Early on in The House of Mirth, Lily Bart, Edith Wharton's central protagonist, has a stab of insight about Percy Gryce, the heir she is pursuing, and his kind, such as Gwen van Osburgh, the heiress her cousin is pursuing: “ the two had the same prejudices and ideals,and the same quality of making other standards non-existent by ignoring them. This attribute was common to most of Lily’s set: they had a force of negation which eliminated everything beyond their own range of perception.” Lily has discovered the very principle of the establishment, whereever it forms. It is not a matter, merely, of mental blinders, since the phrase implies that something exterior has imposed its instrument – no, the force of negation works fiercely outward, and it eliminates that which is unpleasant to perceive, it erases it.
In another sphere, we can see how establishmentarian negation works in the film “Kill the Messenger,” which I saw last weekend. I knew the story, but the movie is good enough to have warmed up my indignation all over again. It is really a simple story: a newspaper writer uncovers disobliging things about the CIA without consulting and ‘understanding’ the CIA, that is, without getting helpful, swatting down hints from clubby high placed unnamed sources. This is what absolutely bothered the newspapers – the NYT, The LA Times, and the Washington Post – who lead an unusually violent lynching party against Gary Webb for his investigative reporting. The echo of that party was heard in an article by the editor of the Washington Post’s “investigative” section, a mooks named Jeff Leen. Leen re-attacked Webb, now deceased, in an article that begins: “An extraordinary claim requires extraordinary proof. That old dictum ought to hang on the walls of every journalism school in America.” Leen’s article is amusingly filleted by an old AP writer, Robert Parry, who admired Webb’s work:
“Leen insists that there is a journalism dictum that “an extraordinary claim requires extraordinary proof.” But Leen must know that it is not true. Many extraordinary claims, such as assertions in 2002-03 that Iraq was hiding arsenals of WMDs, were published as flat-fact without “extraordinary proof” or any real evidence at all, including by Leen’s colleagues at the Washington Post.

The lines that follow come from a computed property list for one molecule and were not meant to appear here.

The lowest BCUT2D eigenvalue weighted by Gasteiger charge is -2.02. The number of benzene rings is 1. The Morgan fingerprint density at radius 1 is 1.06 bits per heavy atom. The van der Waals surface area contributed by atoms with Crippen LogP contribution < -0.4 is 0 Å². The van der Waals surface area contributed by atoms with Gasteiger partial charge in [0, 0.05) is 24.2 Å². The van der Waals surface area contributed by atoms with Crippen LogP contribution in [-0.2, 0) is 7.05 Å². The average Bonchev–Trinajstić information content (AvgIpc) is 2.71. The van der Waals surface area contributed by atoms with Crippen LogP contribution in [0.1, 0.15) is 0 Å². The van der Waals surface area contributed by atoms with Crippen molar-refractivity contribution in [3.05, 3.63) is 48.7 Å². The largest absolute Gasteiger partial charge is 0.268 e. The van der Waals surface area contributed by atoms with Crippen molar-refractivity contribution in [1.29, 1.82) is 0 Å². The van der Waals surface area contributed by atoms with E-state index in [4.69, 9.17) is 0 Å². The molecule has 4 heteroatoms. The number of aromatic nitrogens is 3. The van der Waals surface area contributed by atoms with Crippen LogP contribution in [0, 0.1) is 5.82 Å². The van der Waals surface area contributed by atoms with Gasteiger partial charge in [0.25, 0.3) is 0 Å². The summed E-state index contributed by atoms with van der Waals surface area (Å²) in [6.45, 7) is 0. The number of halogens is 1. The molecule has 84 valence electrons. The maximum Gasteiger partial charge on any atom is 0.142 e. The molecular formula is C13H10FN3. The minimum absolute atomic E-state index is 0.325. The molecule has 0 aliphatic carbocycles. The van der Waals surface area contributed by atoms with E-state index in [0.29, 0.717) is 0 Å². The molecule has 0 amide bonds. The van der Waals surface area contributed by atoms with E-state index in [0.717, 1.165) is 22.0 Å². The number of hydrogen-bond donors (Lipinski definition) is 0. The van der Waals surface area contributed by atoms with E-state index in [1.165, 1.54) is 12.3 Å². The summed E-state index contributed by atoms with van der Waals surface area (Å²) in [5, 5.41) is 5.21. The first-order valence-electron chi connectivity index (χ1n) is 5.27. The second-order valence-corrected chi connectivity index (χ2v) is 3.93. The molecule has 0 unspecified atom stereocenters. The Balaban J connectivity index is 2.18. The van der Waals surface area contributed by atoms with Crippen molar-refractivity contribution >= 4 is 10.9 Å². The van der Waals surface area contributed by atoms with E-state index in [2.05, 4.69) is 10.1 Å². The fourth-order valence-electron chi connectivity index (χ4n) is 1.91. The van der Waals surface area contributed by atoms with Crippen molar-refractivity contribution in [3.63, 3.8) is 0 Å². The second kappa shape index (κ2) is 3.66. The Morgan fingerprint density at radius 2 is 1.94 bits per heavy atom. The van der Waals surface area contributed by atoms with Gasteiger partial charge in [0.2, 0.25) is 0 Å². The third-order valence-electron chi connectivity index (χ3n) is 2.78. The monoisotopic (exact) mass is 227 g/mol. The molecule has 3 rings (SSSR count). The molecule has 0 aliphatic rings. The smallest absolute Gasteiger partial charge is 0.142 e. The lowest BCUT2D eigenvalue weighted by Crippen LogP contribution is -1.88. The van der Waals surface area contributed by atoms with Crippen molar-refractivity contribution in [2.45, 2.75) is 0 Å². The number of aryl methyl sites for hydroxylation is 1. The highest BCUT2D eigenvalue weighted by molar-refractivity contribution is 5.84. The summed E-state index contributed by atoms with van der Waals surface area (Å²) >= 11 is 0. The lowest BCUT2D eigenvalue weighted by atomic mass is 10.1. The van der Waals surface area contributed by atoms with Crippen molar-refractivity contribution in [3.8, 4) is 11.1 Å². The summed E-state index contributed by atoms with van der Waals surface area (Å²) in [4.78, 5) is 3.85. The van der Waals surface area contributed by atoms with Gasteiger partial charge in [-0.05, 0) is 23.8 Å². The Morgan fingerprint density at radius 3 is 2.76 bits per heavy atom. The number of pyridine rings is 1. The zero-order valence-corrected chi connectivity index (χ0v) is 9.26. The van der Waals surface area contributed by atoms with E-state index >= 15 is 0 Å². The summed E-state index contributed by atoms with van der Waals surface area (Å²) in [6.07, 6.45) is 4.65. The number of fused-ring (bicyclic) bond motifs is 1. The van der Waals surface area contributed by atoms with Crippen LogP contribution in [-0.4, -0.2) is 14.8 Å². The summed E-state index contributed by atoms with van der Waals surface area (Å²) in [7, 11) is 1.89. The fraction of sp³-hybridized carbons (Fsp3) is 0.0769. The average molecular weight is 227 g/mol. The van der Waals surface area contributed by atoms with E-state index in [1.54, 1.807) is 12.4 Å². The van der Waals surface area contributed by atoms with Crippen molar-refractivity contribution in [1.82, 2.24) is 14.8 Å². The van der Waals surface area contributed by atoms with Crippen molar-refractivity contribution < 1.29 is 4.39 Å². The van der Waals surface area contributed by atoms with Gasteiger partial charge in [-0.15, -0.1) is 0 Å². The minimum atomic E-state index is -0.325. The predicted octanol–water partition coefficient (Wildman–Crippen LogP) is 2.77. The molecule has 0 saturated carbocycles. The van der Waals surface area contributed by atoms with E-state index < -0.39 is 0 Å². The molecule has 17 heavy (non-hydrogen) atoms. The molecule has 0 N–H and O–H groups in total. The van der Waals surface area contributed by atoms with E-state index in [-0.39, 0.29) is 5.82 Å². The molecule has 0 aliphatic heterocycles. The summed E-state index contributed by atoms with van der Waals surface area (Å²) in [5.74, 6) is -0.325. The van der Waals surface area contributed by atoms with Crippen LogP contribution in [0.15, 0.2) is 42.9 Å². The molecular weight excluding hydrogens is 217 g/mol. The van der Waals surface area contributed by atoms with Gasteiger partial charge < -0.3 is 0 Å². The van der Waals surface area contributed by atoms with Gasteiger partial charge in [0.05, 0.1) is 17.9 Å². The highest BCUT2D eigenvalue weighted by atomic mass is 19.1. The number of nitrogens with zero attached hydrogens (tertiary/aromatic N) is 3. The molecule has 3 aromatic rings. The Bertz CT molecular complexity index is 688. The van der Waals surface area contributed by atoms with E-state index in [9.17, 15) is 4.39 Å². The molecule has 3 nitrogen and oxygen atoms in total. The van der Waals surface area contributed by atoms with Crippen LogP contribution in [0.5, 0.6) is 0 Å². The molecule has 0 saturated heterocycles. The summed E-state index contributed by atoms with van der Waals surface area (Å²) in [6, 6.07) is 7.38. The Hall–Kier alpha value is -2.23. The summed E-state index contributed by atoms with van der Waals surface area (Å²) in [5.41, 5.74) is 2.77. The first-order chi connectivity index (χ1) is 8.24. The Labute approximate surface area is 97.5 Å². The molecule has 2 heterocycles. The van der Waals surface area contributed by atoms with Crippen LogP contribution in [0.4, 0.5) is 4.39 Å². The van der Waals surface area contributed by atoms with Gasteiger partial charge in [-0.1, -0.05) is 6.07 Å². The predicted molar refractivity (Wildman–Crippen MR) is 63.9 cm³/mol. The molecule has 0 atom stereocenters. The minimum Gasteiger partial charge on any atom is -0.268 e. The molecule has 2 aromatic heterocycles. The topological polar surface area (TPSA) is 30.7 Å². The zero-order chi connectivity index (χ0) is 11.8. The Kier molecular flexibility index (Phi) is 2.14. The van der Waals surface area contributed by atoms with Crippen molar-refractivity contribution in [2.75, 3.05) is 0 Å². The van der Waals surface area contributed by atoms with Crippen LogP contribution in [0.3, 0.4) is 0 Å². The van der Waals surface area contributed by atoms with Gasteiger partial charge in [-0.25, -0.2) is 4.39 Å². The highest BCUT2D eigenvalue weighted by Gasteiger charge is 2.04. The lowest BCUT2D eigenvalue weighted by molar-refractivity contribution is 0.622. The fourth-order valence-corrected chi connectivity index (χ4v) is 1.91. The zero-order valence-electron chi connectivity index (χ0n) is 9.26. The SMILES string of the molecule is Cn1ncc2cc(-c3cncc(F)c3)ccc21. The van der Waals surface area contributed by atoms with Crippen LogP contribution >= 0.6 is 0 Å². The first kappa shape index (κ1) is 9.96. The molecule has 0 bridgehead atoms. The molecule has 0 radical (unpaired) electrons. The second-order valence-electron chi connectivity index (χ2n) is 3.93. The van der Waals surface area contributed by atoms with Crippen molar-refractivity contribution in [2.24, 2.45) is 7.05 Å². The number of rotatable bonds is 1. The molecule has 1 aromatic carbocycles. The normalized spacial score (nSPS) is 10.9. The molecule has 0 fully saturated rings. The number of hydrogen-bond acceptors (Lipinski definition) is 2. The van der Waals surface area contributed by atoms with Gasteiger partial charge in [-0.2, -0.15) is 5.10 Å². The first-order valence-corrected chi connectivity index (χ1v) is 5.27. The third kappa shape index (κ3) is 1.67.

A different rule actually governs American journalism – that journalists need “extraordinary proof” if a story puts the U.S. government or an “ally” in a negative light but pretty much anything goes when criticizing an “enemy.”
The last galvanic defensive response of Leen – who, with his bellycrawling attitude , will never, I think its safe to say, have any movie made about him – is in full geer in the recent attacks mounted against Edward Snowden and Glenn Greenwald. The nadir of course came in Michael Kinsley’s review, which proposed the idea that the government alone should decide which of its secrets it deigns to release. Kinsley’s idea, and the ideas of other poobahs in the press who have taken potshots at Snowden and Greenwald, runs on familiar lines. On the one side we have liberty, and on the other side we have security. The question then is how much liberty we can afford and still be secure.
This way of putting the question is, of course, cluelless, and at no point asks the pertinent question, which is how much security have we been ensured by our ‘security’ agencies. Take a brief glance over the past fifty years: does it seem to anyone that the CIA or the NSA have made Americans more secure?
Rather, it is the opposite. The most flamboyant instance of security failure in our recent past was the 9/11 attack. It isn’t a case here that we were unprepared because security agencies had no instruments to warn them that an attack was being mounted, the presumption that drove the passage of the Patriot Act. We have abundant evidence that this is not at all the case. We know, for instance, that the CIA knew that two of the hijackers were in the US, they knew that they were connected with the attack on the USS Cole, and they failed – they intentionally failed – to inform the FBI. A Snowden, in 2001, leaking to the press what we now know about the behavior of all the agencies that “secure” us would have prevented 9/11. The news reports that have described the failures of the ‘security’ agencies have made it seem that it was a failure of the security agencies, or individuals in them, alone. It wasn’t – the attitude in the major media that preceded the attack, as for instance the dismissal of Gary Webb’s story and the refusal to publish the CIA inspector’s report that, in essence, showed that Webb was right (something that the LA Times didn’t print a story upon until six months after it was out), made clear that the press was in bed with the intelligence establishment.
Liberty, in other words, is not the alternative to security in the US, but its pre-requisite.
Imagine for the moment that my scenario had happened, and some leaker had given both the name of the CIA agent in San Diego keeping tabs on the two members of Al qaeda and the names of those members. I can easily envision the response of both the agencies and the poobahs in the press: this leak, they would say, endangers many secret operations and countless American lives. And that is how it would look to them, as 9/11 would not have happened and we would have no tally of casualties to put on the side of liberty rather than bogus security.
The force of negation of the establishment is astoundingly powerful. Those who try to criticize it, to pierce its categories, to show its fundamental ignorance, are fated to be either ignored or attacked. And since such critics must have something in them, some kink, some deprivation, that allows them to see outside the range of perception of the establishment, the attacks will mostly succeed, as the vulnerabilities that are seized upon displace the larger and graver crimes of state.